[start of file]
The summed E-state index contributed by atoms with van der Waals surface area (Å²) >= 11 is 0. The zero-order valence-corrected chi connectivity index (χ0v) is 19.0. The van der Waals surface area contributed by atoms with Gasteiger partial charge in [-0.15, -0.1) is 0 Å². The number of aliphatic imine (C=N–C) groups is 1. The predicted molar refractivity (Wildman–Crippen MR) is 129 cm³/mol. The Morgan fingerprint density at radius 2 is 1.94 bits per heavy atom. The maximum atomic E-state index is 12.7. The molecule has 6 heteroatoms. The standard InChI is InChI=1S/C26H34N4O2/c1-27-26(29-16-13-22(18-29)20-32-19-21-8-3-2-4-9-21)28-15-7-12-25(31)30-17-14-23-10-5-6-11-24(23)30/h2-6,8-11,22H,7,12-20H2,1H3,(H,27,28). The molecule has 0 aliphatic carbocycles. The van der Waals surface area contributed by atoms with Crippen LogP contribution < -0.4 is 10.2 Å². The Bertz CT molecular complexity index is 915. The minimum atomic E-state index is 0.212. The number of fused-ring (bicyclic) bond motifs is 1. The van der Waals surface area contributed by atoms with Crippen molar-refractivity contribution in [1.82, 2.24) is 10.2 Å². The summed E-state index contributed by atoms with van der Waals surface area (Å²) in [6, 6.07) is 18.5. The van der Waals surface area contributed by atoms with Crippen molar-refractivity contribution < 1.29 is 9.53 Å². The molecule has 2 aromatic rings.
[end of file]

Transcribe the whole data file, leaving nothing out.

The summed E-state index contributed by atoms with van der Waals surface area (Å²) >= 11 is 0. The zero-order valence-corrected chi connectivity index (χ0v) is 19.0. The van der Waals surface area contributed by atoms with Gasteiger partial charge in [-0.15, -0.1) is 0 Å². The number of aliphatic imine (C=N–C) groups is 1. The predicted molar refractivity (Wildman–Crippen MR) is 129 cm³/mol. The Morgan fingerprint density at radius 2 is 1.94 bits per heavy atom. The maximum atomic E-state index is 12.7. The molecule has 6 heteroatoms. The standard InChI is InChI=1S/C26H34N4O2/c1-27-26(29-16-13-22(18-29)20-32-19-21-8-3-2-4-9-21)28-15-7-12-25(31)30-17-14-23-10-5-6-11-24(23)30/h2-6,8-11,22H,7,12-20H2,1H3,(H,27,28). The molecule has 0 aliphatic carbocycles. The van der Waals surface area contributed by atoms with Crippen LogP contribution < -0.4 is 10.2 Å². The Bertz CT molecular complexity index is 915. The minimum atomic E-state index is 0.212. The number of fused-ring (bicyclic) bond motifs is 1. The van der Waals surface area contributed by atoms with Crippen molar-refractivity contribution in [1.82, 2.24) is 10.2 Å². The summed E-state index contributed by atoms with van der Waals surface area (Å²) in [6, 6.07) is 18.5. The van der Waals surface area contributed by atoms with Crippen molar-refractivity contribution < 1.29 is 9.53 Å². The molecule has 2 aromatic rings.